‘While classic competencies still matter — establishing a quality brand, rigorous actuarial data analysis, underwriting and claims management discipline, considerate customer service and so on — they are no longer enough,’ he says.

‘Insurers must engage with their customers. Going forward, insurers need to provide the experiences and the journeys that customers expect.

‘To excel, insurers must change their appreciation and understanding of customers' needs; how they define the metrics of success; their marketing; how they design the users’ experience.’

Tavener adds that insurers must then reimagine how they use data.

‘Opportunities abound for how to use data to improve the insurance lifecycle,’ he says.

‘Examples include: market segmentation at a micro level, tailoring of products and experiences, and putting information into the hands of expert users when and where they need it to aid decision-making.’

Finally, insurers should improve the alliance between business and IT departments, reimagining what they can achieve with software.

‘If we can change the definition of systems from “back-office” to “weaponry for differentiation and strategic advantage”, we can unlock the potential of innovating fast, of failing and succeeding more quickly, and of being a winning insurer in a world where everything is technology-informed,’ he argues.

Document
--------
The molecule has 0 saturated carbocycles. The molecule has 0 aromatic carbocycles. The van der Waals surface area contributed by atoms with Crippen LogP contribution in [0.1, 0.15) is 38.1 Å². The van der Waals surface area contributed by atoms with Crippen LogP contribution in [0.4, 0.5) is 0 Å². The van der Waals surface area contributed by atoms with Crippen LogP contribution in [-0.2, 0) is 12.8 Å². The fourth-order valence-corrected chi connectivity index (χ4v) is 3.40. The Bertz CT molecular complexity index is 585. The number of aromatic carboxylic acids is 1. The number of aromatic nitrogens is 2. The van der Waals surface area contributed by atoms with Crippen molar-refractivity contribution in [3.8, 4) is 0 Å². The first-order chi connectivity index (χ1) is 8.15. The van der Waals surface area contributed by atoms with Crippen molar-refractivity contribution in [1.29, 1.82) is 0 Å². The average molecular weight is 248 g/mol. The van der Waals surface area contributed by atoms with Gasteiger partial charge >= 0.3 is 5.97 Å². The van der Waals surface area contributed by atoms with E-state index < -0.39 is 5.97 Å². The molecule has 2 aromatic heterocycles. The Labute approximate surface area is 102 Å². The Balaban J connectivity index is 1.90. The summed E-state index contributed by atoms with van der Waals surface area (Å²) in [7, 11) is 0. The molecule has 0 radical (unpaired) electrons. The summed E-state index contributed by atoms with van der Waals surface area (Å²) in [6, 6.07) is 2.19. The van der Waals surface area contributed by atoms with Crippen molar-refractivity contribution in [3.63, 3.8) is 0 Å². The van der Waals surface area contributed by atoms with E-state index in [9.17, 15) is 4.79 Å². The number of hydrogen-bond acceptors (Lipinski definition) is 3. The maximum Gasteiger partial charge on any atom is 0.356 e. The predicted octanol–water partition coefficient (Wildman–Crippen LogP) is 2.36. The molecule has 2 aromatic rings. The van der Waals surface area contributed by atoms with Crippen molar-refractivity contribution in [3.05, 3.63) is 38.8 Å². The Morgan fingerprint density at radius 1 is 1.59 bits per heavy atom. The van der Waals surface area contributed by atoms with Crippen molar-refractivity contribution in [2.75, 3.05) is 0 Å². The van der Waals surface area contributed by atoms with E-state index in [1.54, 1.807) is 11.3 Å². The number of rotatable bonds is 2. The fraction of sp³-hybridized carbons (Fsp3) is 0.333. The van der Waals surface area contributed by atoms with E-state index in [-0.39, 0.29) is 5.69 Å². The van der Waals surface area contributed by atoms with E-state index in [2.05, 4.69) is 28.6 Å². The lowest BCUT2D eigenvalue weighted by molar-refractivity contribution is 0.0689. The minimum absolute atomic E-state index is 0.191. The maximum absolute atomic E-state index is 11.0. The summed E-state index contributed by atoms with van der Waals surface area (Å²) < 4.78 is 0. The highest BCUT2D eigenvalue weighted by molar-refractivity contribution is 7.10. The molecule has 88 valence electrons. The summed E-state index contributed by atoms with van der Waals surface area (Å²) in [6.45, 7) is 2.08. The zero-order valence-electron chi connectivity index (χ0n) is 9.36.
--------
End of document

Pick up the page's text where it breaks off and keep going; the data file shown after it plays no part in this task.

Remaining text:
Advocate for insurers

As a platinum sponsor of the recently held Australian Insurance Industry Awards, Tavener says Guidewire values the work of insurance professionals and has always sought to support them.

‘We have tried to build software that removes the re-keying, manual processes, endless paper and other drudge work that has been required to overcome the limitations of the legacy systems environment,’ he says.

‘As a result, we believe that the insurance professional can focus on the work that creates value and professional fulfilment.’

He also says that insurance is vital for society and for business to function in a world of diverse risks.

‘To succeed in the war for talent, the insurance industry must create engaging and rewarding careers and develop great people.

‘ANZIIF is the standard-bearer in this battle and we are proud to support their mission both in the form of a sponsorship and, in our own way, by making the insurance workplace a better place to work.'

Winning edge

Tavener is quick to warmly congratulate Kimberley Johnsson of CHU Underwriting Agencies for winning the Young Insurance Professional of the Year, the category his company supports.

And his message to all awards participants is that it’s a great time to be working in insurance.

‘Each of us can contribute to the development of the industry at this time of rapid change,’ he says.

‘We are defining new business models, innovative products to confront new risks, new distribution strategies that better engage the customer, and refining the support for individuals and businesses in their time of need.

‘Therefore, each of us has the opportunity to create fulfilling and rewarding careers in this most vital of industries and, more than ever, the industry must employ young people to help drive the next chapter of change.’